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International Mental Health Awareness Day

Sexual and reproductive health is not just based on having a good physical health. Another component we tend to forget and talk little about, is mental health. Did you know that depression after having given birth affects 10-15% of women in industrialized countries, and possibly 25-30% of women in developing countries? Or that depression and suicidal thoughts are common with women who have experienced sexual and gender-based violence? 

New areas of interest are up and coming when we talk about the link between mental and reproductive health. These are, among others, the mental health effects of childbirth, sexually transmitted infections, menopause and infertility. Living with conditions affecting your reproductive or sexual health might also affect your self-esteem and confidence, sometimes leading to anxiety and depression. These are topics that need and deserve attention. Because healthis defined by WHO as “a state of complete physical, mental and social well-being and not merely the absence of disease or infirmity.” This means that we cannot omit mental health when we talk about sexual and reproductive health. A challenge we face is that in some parts of the world, talking about mental health and acknowledging mental issues is still taboo and people who experience mental issues are stigmatized. Unfortunately, the research that is being done on mental health and sexual and reproductive health is disproportionate. Many of the world’s poorer countries are not being researched, leaving us with more research on mental health and SRH in industrialized countries.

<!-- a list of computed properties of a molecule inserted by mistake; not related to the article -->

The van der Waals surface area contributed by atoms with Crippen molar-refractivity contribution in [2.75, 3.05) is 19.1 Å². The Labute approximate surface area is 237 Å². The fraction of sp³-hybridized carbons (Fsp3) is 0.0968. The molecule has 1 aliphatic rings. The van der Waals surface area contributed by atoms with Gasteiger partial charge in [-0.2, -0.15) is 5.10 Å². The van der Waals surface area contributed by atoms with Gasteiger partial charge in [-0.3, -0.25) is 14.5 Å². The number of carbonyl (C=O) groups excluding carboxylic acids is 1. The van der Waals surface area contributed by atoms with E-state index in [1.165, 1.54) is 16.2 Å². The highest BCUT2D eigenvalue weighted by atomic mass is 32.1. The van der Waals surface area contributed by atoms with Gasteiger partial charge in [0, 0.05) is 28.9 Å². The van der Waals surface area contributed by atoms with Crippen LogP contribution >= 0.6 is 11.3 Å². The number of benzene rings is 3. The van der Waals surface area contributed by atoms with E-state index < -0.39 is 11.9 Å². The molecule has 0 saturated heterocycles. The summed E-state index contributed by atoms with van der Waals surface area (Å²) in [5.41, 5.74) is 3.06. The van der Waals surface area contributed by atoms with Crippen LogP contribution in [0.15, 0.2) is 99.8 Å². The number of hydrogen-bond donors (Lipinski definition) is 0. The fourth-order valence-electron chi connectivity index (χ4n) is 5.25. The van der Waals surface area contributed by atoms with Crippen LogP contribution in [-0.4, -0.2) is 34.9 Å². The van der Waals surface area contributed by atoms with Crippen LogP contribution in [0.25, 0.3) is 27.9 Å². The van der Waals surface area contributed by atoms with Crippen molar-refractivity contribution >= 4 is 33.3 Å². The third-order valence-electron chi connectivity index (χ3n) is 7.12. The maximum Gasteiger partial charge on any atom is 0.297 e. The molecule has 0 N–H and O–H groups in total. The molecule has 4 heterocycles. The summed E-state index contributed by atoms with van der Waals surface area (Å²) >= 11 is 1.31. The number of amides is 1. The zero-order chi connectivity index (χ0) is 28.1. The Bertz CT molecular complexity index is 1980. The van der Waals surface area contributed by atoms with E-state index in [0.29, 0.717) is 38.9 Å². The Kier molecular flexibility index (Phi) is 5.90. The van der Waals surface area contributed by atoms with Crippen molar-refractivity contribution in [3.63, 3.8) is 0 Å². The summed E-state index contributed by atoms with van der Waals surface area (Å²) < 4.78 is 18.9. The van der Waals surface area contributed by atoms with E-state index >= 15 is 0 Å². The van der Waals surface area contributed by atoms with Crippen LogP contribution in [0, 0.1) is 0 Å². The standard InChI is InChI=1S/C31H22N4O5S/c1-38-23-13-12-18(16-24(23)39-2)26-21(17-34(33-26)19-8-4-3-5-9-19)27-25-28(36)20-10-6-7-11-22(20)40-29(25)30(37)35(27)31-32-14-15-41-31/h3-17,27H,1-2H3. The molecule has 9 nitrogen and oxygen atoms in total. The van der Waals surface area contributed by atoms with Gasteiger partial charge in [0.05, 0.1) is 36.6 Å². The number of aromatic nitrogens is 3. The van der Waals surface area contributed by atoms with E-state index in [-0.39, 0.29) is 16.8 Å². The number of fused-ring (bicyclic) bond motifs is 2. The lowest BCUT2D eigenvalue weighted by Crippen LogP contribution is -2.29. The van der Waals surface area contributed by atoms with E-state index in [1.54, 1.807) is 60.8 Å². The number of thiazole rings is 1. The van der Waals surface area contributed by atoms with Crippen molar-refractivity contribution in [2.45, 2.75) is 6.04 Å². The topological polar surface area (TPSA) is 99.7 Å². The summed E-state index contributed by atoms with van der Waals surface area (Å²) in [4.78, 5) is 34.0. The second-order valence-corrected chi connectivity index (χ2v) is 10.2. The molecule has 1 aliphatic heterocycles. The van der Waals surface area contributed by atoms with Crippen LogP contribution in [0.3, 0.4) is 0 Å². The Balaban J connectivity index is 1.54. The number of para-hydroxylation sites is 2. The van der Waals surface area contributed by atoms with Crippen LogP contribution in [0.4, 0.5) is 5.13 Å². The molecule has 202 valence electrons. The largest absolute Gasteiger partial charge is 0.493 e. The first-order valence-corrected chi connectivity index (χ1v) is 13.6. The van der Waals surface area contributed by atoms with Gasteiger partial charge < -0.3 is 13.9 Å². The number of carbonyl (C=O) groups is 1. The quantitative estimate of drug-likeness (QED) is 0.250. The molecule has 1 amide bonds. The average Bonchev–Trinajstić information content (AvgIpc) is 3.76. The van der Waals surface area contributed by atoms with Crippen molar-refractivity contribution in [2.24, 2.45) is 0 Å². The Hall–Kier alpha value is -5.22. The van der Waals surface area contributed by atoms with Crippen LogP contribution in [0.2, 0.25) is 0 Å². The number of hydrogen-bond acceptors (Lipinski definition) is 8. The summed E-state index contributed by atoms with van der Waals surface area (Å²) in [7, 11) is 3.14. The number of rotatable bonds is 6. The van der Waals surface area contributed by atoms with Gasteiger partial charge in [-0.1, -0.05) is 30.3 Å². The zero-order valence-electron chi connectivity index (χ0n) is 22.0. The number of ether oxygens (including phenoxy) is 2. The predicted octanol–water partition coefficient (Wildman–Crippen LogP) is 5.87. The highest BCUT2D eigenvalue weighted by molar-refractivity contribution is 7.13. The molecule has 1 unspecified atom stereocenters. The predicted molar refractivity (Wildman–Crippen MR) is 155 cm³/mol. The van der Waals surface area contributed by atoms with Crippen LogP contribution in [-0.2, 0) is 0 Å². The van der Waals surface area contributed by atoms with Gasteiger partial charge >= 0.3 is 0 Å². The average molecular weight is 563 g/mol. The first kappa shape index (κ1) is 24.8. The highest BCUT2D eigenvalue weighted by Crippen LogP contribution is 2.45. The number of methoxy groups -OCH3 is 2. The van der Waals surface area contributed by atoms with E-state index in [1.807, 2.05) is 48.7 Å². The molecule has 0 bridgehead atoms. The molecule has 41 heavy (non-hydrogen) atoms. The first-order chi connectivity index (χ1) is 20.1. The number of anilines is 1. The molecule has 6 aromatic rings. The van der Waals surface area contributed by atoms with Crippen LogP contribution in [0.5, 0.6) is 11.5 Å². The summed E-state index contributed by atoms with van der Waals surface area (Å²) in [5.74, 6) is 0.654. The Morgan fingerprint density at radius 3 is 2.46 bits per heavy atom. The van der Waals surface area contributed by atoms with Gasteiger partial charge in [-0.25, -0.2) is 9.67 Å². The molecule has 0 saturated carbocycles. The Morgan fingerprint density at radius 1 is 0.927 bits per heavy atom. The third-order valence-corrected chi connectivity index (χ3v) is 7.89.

Most people live in societies where they are expected to have children. These expectations might come from their spouse, family or even society, and not being able to fulfil them can have a massive impact on mental health. Infertility is, in many countries, taboo and people who are infertile might experience mental issues as a result of this. Sometimes, you might find that not being able to bear children, or male infertility, put the person’s gender identity in question. Living with a mental illness might in many ways be more challenging than a physical injury, because it is not necessarily visible or something a person who has not experienced it themselves is able to understand. This is why we need to break the taboo of mental illnesses. We need to learn more about how they unfold and impact our daily lives, and how our reproductive and sexual health is in many ways interlinked with our mental health.   

How can we help? What might not have been a big deal to you might have been a tough experience to your neighbour. Whereas you yourself did not experience depression after having given birth, your sister might have. Whereas you as a man have come to terms with the fact that you are not having children, your brother might be suffering. The most important thing we can do to contribute to more openness is to talk about how we are doing, and supporting and listening to those around us when they are struggling. By doing so, we might also contribute to lightening the pressure we feel from our surroundings on matters where it is tough to be the minority. 

https://apps.who.int/iris/bitstream/handle/10665/43846/9789241563567_eng.pdf;jsessionid=C76B52CD050EE9BE195EE178CC1A49B7?sequence=1

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